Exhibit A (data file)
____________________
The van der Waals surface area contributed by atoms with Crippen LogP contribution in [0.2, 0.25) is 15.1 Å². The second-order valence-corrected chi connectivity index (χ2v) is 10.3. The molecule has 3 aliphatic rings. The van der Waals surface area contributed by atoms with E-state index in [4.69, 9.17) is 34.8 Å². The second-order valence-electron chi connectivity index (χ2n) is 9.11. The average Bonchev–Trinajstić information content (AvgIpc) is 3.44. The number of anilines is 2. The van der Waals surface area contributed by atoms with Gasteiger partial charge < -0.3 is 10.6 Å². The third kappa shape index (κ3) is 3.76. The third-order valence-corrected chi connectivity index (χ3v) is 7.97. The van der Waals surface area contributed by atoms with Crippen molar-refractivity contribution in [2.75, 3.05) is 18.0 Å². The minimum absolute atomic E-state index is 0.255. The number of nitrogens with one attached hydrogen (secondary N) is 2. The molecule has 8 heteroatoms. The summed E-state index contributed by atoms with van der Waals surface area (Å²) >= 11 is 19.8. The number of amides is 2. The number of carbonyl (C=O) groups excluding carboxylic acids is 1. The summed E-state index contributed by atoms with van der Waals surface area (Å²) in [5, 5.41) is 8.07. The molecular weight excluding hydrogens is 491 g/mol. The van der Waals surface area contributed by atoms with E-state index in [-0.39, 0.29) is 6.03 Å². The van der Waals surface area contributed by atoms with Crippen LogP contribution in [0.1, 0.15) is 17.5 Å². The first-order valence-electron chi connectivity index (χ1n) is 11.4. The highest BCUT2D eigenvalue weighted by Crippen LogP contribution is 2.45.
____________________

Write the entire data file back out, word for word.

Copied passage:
The van der Waals surface area contributed by atoms with Crippen LogP contribution in [0.2, 0.25) is 15.1 Å². The second-order valence-corrected chi connectivity index (χ2v) is 10.3. The molecule has 3 aliphatic rings. The van der Waals surface area contributed by atoms with E-state index in [4.69, 9.17) is 34.8 Å². The second-order valence-electron chi connectivity index (χ2n) is 9.11. The average Bonchev–Trinajstić information content (AvgIpc) is 3.44. The number of anilines is 2. The van der Waals surface area contributed by atoms with Gasteiger partial charge < -0.3 is 10.6 Å². The third kappa shape index (κ3) is 3.76. The third-order valence-corrected chi connectivity index (χ3v) is 7.97. The van der Waals surface area contributed by atoms with Crippen molar-refractivity contribution in [2.75, 3.05) is 18.0 Å². The minimum absolute atomic E-state index is 0.255. The number of nitrogens with one attached hydrogen (secondary N) is 2. The molecule has 8 heteroatoms. The summed E-state index contributed by atoms with van der Waals surface area (Å²) >= 11 is 19.8. The number of amides is 2. The number of carbonyl (C=O) groups excluding carboxylic acids is 1. The summed E-state index contributed by atoms with van der Waals surface area (Å²) in [5, 5.41) is 8.07. The molecular weight excluding hydrogens is 491 g/mol. The van der Waals surface area contributed by atoms with E-state index in [-0.39, 0.29) is 6.03 Å². The van der Waals surface area contributed by atoms with Crippen LogP contribution in [0.1, 0.15) is 17.5 Å². The first-order valence-electron chi connectivity index (χ1n) is 11.4. The highest BCUT2D eigenvalue weighted by Crippen LogP contribution is 2.45.